From New York:
Question: I have a union member that took a voluntary demotion due to some misconduct. The settlement agreement which was signed does not indicate a deduction or reduced pay, it just states the member will be demoted from sergeant to deputy. The County failed to reduce the member’s pay when the demotion happened about six months ago. The County has now changed the member’s pay to deputy pay and is requesting the member pay the money back. I am looking for some case law if there is any related to this topic. Does a demotion in rank also include pay reduction or must the pay portion need to be negotiated?
Answer: Part of your question will require the advice of local counsel. Many states have statutes that forbid an employer unilaterally recouping overpayments from an employee, instead obligating the employer to seek relief in court. We don’t know whether New York has such a statute.
As to the settlement agreement, we don’t know of a case addressing the precise fact situation you’ve laid out. The types of agreement you’re describing normally is quite specific as to rank and pay step after demotion. The situation seems ripe for the employer and union to meet to attempt to resolve all questions concerning the demotion. Our hunch is that if the matter ends up with an arbitrator, an arbitrator would rule that the use of “demotion” implies a reduction to the appropriate pay step in the new rank.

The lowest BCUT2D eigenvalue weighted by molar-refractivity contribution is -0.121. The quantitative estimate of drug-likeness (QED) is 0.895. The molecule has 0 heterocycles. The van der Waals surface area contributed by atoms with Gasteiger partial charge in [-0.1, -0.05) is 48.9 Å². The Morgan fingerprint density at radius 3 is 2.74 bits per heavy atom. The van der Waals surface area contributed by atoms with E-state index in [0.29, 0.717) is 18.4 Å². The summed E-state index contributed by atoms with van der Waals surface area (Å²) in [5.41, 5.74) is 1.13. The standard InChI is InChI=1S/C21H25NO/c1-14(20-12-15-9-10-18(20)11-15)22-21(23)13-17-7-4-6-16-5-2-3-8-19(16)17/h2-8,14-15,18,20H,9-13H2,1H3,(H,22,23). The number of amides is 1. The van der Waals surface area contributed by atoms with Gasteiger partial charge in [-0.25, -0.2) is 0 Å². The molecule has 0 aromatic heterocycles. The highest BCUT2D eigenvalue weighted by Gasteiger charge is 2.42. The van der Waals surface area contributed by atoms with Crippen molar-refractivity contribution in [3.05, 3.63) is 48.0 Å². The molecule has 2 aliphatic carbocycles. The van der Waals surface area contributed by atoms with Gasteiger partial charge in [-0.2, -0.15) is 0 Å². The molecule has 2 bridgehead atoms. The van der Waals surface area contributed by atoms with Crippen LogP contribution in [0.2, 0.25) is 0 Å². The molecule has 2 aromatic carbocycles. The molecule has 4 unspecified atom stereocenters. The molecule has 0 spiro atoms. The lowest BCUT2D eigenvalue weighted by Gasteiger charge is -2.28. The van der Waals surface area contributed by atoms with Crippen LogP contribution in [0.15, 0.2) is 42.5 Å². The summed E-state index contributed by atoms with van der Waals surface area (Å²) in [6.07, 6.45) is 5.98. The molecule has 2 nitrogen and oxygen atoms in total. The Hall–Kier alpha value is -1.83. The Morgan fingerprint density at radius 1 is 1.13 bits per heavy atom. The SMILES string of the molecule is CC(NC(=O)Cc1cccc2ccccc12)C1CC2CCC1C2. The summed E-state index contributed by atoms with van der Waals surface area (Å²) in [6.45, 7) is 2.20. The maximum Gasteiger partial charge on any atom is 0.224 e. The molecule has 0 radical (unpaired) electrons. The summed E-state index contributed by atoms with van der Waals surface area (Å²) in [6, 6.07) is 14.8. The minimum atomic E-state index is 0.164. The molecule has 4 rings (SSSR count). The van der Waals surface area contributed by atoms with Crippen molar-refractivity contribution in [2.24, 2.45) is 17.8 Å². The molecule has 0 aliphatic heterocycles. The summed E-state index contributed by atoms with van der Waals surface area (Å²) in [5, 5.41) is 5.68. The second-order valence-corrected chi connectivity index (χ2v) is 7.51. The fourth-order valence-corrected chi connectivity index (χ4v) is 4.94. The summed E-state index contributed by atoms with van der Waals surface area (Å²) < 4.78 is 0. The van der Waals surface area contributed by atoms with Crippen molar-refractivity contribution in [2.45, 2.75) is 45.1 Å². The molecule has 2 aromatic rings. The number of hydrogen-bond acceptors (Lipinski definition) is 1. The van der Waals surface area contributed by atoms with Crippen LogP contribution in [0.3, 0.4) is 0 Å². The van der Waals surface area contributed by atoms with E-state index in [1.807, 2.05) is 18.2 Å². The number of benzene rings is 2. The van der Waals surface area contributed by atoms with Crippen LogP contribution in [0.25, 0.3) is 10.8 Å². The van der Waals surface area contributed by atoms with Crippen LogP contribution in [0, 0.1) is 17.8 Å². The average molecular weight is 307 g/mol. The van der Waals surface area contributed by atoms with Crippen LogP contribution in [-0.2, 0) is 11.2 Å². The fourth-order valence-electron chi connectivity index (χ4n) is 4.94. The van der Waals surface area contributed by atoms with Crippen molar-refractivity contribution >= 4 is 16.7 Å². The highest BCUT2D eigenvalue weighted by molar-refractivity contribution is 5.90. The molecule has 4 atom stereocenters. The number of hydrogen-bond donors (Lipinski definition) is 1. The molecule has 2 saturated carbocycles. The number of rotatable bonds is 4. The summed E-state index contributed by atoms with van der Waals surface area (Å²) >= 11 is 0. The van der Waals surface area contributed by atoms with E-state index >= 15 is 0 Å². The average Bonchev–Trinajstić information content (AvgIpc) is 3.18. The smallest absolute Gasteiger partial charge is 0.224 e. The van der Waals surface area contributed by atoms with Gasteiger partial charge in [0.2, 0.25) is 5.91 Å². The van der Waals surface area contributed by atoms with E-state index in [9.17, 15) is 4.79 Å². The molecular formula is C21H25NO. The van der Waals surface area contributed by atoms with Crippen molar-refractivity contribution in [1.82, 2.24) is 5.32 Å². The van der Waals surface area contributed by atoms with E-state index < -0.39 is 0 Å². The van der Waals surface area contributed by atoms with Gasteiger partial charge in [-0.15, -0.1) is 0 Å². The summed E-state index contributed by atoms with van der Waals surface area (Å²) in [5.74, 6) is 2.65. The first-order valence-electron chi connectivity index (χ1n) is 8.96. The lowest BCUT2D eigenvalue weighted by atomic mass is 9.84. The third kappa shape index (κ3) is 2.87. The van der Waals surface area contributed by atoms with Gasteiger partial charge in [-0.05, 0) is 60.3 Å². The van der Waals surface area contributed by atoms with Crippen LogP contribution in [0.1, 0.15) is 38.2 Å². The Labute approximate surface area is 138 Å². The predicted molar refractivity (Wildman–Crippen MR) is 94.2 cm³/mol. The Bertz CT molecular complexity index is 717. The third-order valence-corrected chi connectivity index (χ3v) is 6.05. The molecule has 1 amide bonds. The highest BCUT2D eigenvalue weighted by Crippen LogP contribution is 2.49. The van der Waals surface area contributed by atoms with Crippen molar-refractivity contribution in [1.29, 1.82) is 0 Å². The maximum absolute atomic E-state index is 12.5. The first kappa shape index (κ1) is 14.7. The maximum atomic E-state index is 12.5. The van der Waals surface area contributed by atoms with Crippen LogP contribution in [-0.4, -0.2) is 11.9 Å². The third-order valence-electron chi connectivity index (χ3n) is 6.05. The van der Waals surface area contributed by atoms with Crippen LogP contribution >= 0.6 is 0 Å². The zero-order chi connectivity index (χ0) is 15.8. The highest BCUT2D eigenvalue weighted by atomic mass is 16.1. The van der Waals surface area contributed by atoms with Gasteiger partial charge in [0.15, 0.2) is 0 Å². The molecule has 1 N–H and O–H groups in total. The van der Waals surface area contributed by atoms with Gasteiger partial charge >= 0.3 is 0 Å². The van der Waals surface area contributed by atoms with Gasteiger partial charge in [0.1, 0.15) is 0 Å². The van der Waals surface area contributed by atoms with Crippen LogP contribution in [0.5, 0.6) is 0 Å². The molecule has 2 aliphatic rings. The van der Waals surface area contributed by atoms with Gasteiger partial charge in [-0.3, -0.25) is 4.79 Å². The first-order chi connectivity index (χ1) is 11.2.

To submit questions on public safety labor and employment issues, visit our website at www.LRIS.com. LRIS and Will Aitchison do not provide any legal advice, and users of this Q&A service and the LRIS website should consult with their own lawyer for legal advice. LRIS is a general service that provides information over the Internet. We are not a law firm and our employees are not acting as your attorney. The information contained in the Site is general legal information and should not be construed as legal advice to be applied to any specific factual situation.